We’ve read in the past a chapter from Freire’s Pedagogy of the Oppressed and the whole time I was reading about the Mapping Memories project, I kept coming back to the ideas that Freire proposed. For example, the facilitators of the project stressed the fact that collaboration was a key component to the participants to feel like the work they produced was indicative of who they were and their experiences. The way the chapter presented the process of the workshop, one could tell that both the facilitators and the participants benefited from each other and the project became better as the collaboration potential between the two became stronger.
I was specifically made aware of how participant media is different from advocacy media by the fact that the facilitators noticed that as participants communicated visually their emotions of how certain events made them feel regarding their status as refugees in Canada, they found more commonalities with each other, despite language barriers,etc. And here is where the facilitators are in a tricky situation of being able to balance a “meaningful process” with a “polished media project.” Whereas advocacy media (that is made by a group for another group) is more about communicating an idea to make someone want to support the cause, the benefits of participatory media is that you can get a project that can be used for advocacy, but also has the added benefit of having it come from the community itself. We were shown examples in class of videos that were made by the communities versus ones made by groups for the community, and the difference in tone is an example of what an impact it makes for the media to come from the people.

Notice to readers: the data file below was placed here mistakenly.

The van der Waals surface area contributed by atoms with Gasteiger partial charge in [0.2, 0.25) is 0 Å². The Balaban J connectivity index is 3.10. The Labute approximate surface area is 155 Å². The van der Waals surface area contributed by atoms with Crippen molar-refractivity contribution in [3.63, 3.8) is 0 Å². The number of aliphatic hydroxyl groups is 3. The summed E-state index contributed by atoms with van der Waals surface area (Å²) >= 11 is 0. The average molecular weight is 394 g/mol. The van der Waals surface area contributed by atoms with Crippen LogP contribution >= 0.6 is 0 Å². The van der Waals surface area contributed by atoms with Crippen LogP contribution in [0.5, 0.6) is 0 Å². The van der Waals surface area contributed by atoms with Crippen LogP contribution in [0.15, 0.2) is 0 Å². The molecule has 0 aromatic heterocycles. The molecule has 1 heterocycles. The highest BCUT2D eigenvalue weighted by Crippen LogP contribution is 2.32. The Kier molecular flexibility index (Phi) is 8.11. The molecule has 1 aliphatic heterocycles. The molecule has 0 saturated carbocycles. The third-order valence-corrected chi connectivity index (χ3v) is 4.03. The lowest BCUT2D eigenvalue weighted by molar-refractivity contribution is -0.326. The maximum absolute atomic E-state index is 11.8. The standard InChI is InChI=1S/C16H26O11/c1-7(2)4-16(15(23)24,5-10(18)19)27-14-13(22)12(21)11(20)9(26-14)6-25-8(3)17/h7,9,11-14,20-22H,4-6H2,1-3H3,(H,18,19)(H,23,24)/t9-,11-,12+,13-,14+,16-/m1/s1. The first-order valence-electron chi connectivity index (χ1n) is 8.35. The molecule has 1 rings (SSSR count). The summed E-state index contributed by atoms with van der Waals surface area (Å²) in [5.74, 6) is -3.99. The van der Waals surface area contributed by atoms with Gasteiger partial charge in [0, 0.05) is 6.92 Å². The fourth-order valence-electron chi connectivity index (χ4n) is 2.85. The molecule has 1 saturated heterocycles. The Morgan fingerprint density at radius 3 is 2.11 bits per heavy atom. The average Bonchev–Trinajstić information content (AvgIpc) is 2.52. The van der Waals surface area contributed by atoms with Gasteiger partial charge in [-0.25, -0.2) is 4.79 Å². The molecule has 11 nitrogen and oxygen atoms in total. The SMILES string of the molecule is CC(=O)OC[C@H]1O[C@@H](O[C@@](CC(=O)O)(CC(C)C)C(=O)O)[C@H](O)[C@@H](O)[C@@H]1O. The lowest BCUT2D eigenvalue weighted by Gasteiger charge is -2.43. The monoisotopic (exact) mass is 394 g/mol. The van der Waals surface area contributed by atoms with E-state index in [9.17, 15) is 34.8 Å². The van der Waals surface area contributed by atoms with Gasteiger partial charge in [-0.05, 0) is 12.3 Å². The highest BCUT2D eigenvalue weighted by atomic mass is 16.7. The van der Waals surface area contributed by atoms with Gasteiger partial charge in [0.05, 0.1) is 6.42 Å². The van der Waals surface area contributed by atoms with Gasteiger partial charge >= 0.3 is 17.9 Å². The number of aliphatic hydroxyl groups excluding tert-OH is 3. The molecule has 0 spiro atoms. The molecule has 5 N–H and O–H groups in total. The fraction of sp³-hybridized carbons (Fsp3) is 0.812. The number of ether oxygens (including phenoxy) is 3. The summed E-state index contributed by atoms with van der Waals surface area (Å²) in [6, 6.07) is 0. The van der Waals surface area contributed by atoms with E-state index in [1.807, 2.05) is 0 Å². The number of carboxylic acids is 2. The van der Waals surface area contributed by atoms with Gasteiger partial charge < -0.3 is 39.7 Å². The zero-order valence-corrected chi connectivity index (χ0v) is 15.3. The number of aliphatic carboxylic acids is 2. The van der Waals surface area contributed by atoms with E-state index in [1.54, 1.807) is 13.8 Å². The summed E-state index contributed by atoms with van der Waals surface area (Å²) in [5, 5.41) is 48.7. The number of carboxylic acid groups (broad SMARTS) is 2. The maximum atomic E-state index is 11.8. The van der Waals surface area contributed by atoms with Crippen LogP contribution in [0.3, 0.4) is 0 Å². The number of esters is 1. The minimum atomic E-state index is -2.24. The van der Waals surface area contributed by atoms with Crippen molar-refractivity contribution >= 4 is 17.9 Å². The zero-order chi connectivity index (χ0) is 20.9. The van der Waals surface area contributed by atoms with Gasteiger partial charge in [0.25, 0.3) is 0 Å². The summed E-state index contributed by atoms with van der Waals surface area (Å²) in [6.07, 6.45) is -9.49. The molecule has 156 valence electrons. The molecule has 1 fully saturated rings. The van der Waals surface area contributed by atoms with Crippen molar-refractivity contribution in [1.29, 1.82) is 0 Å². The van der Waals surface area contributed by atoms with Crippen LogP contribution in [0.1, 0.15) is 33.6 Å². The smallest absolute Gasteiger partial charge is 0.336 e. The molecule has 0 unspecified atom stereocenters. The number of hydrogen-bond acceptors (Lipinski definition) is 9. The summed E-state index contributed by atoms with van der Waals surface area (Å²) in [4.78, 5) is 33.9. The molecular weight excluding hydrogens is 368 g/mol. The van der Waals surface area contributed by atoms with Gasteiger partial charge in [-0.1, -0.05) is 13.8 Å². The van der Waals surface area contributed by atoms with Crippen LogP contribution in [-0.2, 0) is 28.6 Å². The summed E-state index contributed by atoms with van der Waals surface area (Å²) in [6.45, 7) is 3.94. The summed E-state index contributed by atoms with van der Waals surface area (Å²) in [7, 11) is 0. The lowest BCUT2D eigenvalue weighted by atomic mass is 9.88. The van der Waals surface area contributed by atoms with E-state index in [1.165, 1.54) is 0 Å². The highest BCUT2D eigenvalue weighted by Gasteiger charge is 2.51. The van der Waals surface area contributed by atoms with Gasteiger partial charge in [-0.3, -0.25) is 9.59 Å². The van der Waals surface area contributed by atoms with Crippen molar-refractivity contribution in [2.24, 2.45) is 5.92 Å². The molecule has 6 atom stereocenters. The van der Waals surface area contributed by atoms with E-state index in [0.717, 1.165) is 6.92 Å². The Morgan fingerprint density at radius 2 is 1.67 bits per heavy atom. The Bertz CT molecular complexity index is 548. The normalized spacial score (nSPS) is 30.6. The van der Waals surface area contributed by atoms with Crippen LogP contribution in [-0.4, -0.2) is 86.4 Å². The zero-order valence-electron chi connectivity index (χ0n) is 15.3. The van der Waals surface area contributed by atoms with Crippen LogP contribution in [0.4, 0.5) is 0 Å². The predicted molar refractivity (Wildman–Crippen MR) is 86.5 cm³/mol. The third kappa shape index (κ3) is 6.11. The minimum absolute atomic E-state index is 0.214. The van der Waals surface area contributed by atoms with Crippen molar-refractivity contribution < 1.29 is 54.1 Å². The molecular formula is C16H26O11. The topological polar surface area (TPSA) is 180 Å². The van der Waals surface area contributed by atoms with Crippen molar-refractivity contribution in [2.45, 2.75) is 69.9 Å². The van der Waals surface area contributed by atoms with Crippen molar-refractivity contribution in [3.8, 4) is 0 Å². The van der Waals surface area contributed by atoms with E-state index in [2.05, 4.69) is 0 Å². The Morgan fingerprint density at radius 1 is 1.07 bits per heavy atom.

I found this quote to be really interesting: “media representation[…] captures and freezes a particular moment in people’s lives, while their stories continue to change and develop.” That sentence just makes me wonder about what is left out, unsaid and not captured through the media in that person’s life at the time. So much.